CURRENT MULTICORE CPU: Usage of parallelism causes additional challenges. Due to inherent asynchronity of CPU's processor cores, synchronization of threads is required whenever there are inter-thread dependencies. These synchronizations are very expensive (taking 100 to 1000 clock cycles).

FLOW PPU: Synchronizations are needed only once per step
since the threads are independent of each other
within a step (dropping the cost down to 1). Synchronizations are overlapped with the execution (dropping the cost down to 1/100).


CURRENT MULTICORE CPU: Suboptimal handling of low-level parallelism. Multiple instructions can be executed in multiple
functional units only if instructions are independent. Pipeline hazards slow down instruction execution. 

FLOW PPU: Functional units are organized as a chain where an unit can use the results of its predecessors as operands. Dependent code execution possible within a step of execution. Pipeline hazards are eliminated. 

Performance boost for existing software & applications

Flow technology is fully backwards compatible with all existing legacy software and applications. The PPU's compiler automatically recognizes parallel parts of the code and executes those in PPU cores. 

What’s more, Flow is developing an AI tool to help application and software developers identify parallel parts of the code and to propose methods of streamlining those for maximum performance.

Current sw apps

Why better CPU performance is vital for future industries?

“While our investments in compute accelerators have transformed our customers’ capabilities, general-purpose compute is and will remain a critical portion of our customers’ workloads. Analytics, information retrieval, and ML training and serving all require a huge amount of compute power. Customers and users who wish to maximize performance, reduce infrastructure costs, and meet sustainability goals have found that the rate of CPU improvements has slowed recently. Amdahl’s Law suggests that as accelerators continue to improve, general purpose compute will dominate the cost and limit the capability of our infrastructure unless we make commensurate investments to keep up.”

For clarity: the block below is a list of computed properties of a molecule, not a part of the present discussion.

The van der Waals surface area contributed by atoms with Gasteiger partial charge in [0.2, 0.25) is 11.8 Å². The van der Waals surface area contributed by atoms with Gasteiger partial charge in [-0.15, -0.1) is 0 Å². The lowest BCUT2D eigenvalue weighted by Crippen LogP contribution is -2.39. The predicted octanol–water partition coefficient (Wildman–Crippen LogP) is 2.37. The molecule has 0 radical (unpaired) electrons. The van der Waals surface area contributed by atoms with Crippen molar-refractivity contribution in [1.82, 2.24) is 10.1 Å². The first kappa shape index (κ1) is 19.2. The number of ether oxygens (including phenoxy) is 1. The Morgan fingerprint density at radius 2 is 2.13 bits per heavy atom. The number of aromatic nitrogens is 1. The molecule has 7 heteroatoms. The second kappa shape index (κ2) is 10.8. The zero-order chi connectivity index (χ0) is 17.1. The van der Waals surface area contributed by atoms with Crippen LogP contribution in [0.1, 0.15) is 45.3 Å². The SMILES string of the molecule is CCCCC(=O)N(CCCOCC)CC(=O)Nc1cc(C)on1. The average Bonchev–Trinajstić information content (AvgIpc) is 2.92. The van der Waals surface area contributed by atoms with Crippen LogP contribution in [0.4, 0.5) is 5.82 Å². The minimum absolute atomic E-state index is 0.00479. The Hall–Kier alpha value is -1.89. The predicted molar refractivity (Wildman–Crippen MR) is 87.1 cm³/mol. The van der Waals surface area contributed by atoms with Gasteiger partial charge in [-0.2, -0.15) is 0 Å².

Extract from Google announcement of its first Arm-based CPU on April 9th, 2024

Artificial intelligence

General purpose computing is and will remain a critical portion of numerous AI workloads. Analytics, information retrieval, and ML training and serving all requires massive amounts of computing power. 

All parties wishing to maximize performance, reduce infrastructure costs, and meet sustainability goals have run against a slowing rate of CPU improvement. Unless CPUs can keep up, general purpose computing will limit the capability and dominate the cost of AI.

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Autonomous vehicle systems

While we may not be manufacturing autonomous flying cars, the intricate technology behind such innovations requires immense parallel processing power. Exactly what the next generation CPUs enhanced by Flow's PPUs are designed to provide. They deliver the robust performance necessary for the high-speed, real-time data processing that autonomous vehicle systems demand.
Moreover, Flow's technology excels in edge computing environments where low latency is critical, ensuring that decision-making processes are as swift as they are reliable. By integrating Flow's PPU, autonomous systems gain the capability to react instantaneously to dynamic conditions – enhancing safety and efficiency.

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New opportunities

Emerging fields such as simulation and optimization – widely used in business computing from logistics planning to investment forecasting – will greatly profit from Flow. Such applications tend to be heavily parallelized, and will greatly benefit from the flexibility of Flow technology over GPU thread blocks. 

Flow technology also works for the classic numeric and non-numeric parallelizable workloads, from matrix or vector computations to sorting. Even in code with only small parallelizable parts – which are currently not parallelized because runtime overhead is larger than runtime benefit – Flow's PPU will nonetheless boost the overall performance.